What was nice about being an Interior Communications Electrician is the amount of time I got to spend in clean, comfortable, air conditioned spaces throughout the ship.
Except for those times when I found myself in spaces that were dirty and hazardous to one’s health…which was most of the places we worked in, now that I think about it.
One place in particular I came to loath was the Electromagnetic Underwater Log Rodmeter Compartment, more commonly known (by us, at least) as the Pitsword Trunk.
It was an unusual space, about 4 feet by 4 feet by 15 feet. At the top was a hatch, which weighed about as much as a small humanoid (think Verne Troyer), which needed be kept closed at all times (except when somebody was in there working). You would climb a ladder down about 6 feet, and step onto a narrow, slimy shelf. From there, there was another ladder which went down to the bottom, which was generally covered by about a foot of seawater.
What was the purpose of this room? Glad you asked. Check this out.
Sounds high tech, doesn’t it? Don’t get the wrong impression. Until VERY recently, most military equipment (especially Naval equipment) is antiquated and…for lack of a better word, clunky. Imagine Steam Punk, only not as ornamental.
What this “rodmeter” did was stick out a few feet past the bottom hull of the ship and, through means still a mystery to me, indicate how fast the ship was going.
When I say “stick out,” I’m dead serious. The reason I was always down there was because whenever we entered shallow water, somebody had to go down and retract the rodmeter (or extend it if entering deep water). See that big steering wheel looking thing? Its about the size of a steering wheel (hence the comparison). That is what raised and lowered the rodmeter, which was about 5 feet long.
Its the process that annoyed me the most. It would be one thing if I just had to go down there, crank that wheel, and be done with it.
Step 1: To lower it, first you lift the rodmeter almost all the way out of the sea valve (the actual opening into the ocean) packing assembly. MAKE SURE THE SEA VALVE IS CLOSED FIRST!!!!!
Step 2: Climb the ladder down from the shelf to the bottom and stand in a foot of sea water.
Step 3: Grab yourself some liquid soap. Lube up the rodmeter, all five feet of it. Seriously. It’s not homoerotic at all.
Step 4: Climb back up to the shelf to operate the wheel that raises and lowers the rod(meter). Turn the wheel to the right about 3 times, which will lower the rod(meter) into the orifice on top of the sea valve packing assembly. This orifice is a perfect size match, and inside there are 5 rubber gaskets (which should have also been lubed up with soap…did you forget to do that? You better climb back down there and do it). Lower the rod until it hits the top of the sea valve, then lift it up a few inches (about 3 turns of the wheel).
Step 5: Go back down the ladder and stand in the water again. This time, you can sit on that metal thing while you work. It chirps every few seconds to remind you that its there (its some sort of sonar device mounted on the floor). Its not a peaceful chirp, like birds or crickets. It’s like an ear piercing “CHIRP…CHIRP…CHIRP MOTHER FUCKER!”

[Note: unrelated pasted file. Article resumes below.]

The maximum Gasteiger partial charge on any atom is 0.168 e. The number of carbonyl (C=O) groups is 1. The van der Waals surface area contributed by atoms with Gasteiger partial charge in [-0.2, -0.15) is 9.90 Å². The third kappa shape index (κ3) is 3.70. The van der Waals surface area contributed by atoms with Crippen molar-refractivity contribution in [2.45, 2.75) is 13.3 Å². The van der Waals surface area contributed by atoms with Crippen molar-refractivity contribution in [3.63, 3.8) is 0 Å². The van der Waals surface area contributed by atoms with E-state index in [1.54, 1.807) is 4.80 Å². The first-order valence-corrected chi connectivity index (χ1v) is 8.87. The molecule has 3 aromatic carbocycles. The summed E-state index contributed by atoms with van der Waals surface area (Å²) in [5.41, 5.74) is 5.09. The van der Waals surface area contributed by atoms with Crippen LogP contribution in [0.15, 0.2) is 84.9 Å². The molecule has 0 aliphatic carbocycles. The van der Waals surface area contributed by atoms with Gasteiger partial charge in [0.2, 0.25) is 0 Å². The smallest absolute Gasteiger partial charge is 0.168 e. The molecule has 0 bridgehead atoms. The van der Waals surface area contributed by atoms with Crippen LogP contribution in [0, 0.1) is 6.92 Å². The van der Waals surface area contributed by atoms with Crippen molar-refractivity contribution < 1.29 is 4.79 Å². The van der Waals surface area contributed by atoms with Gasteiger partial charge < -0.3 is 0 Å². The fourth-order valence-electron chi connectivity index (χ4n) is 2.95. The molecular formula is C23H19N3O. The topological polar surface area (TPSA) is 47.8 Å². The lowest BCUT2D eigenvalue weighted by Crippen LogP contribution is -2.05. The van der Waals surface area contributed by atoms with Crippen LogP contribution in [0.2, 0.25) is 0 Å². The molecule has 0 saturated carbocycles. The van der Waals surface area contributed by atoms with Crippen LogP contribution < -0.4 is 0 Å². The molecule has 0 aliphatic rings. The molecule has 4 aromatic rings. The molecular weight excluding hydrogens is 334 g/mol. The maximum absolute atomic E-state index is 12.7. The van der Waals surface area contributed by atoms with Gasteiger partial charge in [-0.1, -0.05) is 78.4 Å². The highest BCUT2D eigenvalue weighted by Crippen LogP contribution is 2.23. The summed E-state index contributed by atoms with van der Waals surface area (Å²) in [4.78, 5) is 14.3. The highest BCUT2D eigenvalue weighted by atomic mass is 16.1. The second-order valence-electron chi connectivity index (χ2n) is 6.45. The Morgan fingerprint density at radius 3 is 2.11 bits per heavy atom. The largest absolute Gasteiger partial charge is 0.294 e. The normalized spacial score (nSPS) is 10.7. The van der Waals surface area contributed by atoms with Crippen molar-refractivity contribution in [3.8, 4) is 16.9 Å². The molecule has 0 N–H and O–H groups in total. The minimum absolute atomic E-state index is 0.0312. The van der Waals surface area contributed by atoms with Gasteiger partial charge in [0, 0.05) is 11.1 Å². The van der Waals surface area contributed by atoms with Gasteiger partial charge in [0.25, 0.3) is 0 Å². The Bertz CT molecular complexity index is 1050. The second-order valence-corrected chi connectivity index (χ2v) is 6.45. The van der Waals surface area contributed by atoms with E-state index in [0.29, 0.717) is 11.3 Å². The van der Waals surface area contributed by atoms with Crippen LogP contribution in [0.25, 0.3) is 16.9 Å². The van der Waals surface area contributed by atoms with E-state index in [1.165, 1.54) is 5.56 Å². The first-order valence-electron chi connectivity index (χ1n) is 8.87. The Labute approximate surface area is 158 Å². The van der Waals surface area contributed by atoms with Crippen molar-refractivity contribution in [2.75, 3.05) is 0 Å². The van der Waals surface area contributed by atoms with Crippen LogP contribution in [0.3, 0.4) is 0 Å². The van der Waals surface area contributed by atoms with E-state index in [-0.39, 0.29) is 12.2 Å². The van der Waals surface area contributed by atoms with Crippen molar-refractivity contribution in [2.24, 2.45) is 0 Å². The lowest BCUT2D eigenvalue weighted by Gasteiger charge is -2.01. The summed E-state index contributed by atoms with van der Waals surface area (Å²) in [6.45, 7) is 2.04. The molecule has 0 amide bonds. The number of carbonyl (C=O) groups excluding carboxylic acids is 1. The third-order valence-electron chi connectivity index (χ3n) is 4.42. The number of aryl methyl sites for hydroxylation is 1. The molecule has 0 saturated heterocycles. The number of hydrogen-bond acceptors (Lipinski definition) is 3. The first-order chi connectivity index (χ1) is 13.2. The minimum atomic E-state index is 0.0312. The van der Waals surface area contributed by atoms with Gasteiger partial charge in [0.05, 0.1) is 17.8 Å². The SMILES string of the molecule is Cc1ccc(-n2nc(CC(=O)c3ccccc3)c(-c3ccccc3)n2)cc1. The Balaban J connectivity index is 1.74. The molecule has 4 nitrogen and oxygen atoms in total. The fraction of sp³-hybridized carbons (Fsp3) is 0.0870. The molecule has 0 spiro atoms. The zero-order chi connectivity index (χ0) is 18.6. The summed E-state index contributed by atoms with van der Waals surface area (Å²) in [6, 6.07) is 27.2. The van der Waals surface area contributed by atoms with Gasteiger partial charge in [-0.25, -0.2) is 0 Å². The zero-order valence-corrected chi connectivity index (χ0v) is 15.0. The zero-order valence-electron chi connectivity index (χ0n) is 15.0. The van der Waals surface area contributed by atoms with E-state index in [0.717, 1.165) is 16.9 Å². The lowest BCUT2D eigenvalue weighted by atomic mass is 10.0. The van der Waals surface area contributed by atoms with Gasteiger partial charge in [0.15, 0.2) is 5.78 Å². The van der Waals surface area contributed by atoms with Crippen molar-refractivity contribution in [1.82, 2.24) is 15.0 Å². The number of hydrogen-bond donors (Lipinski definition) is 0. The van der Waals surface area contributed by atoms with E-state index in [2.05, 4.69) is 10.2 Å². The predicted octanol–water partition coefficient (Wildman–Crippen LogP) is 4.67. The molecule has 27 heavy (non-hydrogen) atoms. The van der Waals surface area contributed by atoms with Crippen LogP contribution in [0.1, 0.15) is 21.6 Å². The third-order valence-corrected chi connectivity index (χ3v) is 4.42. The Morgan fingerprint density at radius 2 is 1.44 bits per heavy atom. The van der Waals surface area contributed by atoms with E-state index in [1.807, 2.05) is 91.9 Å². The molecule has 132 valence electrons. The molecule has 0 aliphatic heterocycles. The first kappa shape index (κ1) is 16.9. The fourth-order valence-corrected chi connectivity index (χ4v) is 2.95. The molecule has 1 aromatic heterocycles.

While sitting on the disgruntled chirping box, establish a firm seal with the gaskets by tightening the four packing nuts on top of the packing flange (a metal thing that sat on top of the orifice).
Step 6: Climb back up the ladder to the shelf. Open the sea valve and watch water flood into the compartment. It looks like you didn’t tighten the gaskets just enough (or you tightened them too much and they slipped out of place). Close the sea valve before the compartment totally floods. Repeat step 6.
Step 7: Repeat steps 5 and 6 until you are able to open the sea valve and NOT flood the compartment at the same time. The best you can hope fore is a strong trickle of incoming sea water (as opposed to a geyser). Once the rod is fully inserted into the packing and through the sea valve (75-77 turns of the wheel to the right), climb back down to the bottom and tighten the the packing nuts all the way. Don’t tighten them to much, or else the packing will get crushed, which makes raising the rodmeter almost impossible for mere mortals.
When finished, take your soap, slippery wrench, and flashlight (oh yeah, bring a light with you, there is no light at the bottom of the compartment) back up to the top, being careful not to slip on the soap-covered ladders (especially since your boots are now soaked with soapy seawater). Close the hatch, tighten down all 8 dogs (the latches that keep the hatch closed…sometimes a hammer is needed for that part).
Oh yeah, the hatch to the pitsword trunk is located in the CHT pump room.
CHT is the Navy word for SHIT.
Yes, in the Navy, shit gets its own pump room. All the water from all the toilets, drains (sink, shower, washing machines, urinals, etc), and garbage disposals on board flow into this tiny, dirty, hot, smelly room. Climb the ladder out of the pumproom (another 15 feet), go back up five decks, and tell the shop you have lowered the pitsword.
Go take a shower.
Whats funny is that the pump room, to me, always smelled like poo and that orange scrubby cleaning product (for hands, there was always a bottle next to the small sink at the end of the room). To this day, I can’t smell that orange scrubby stuff without smelling 500 peoples poo and shower runoff.
Next time I’ll tell you about when me and an E-5 flooded the trunk and had to call the emergency response team.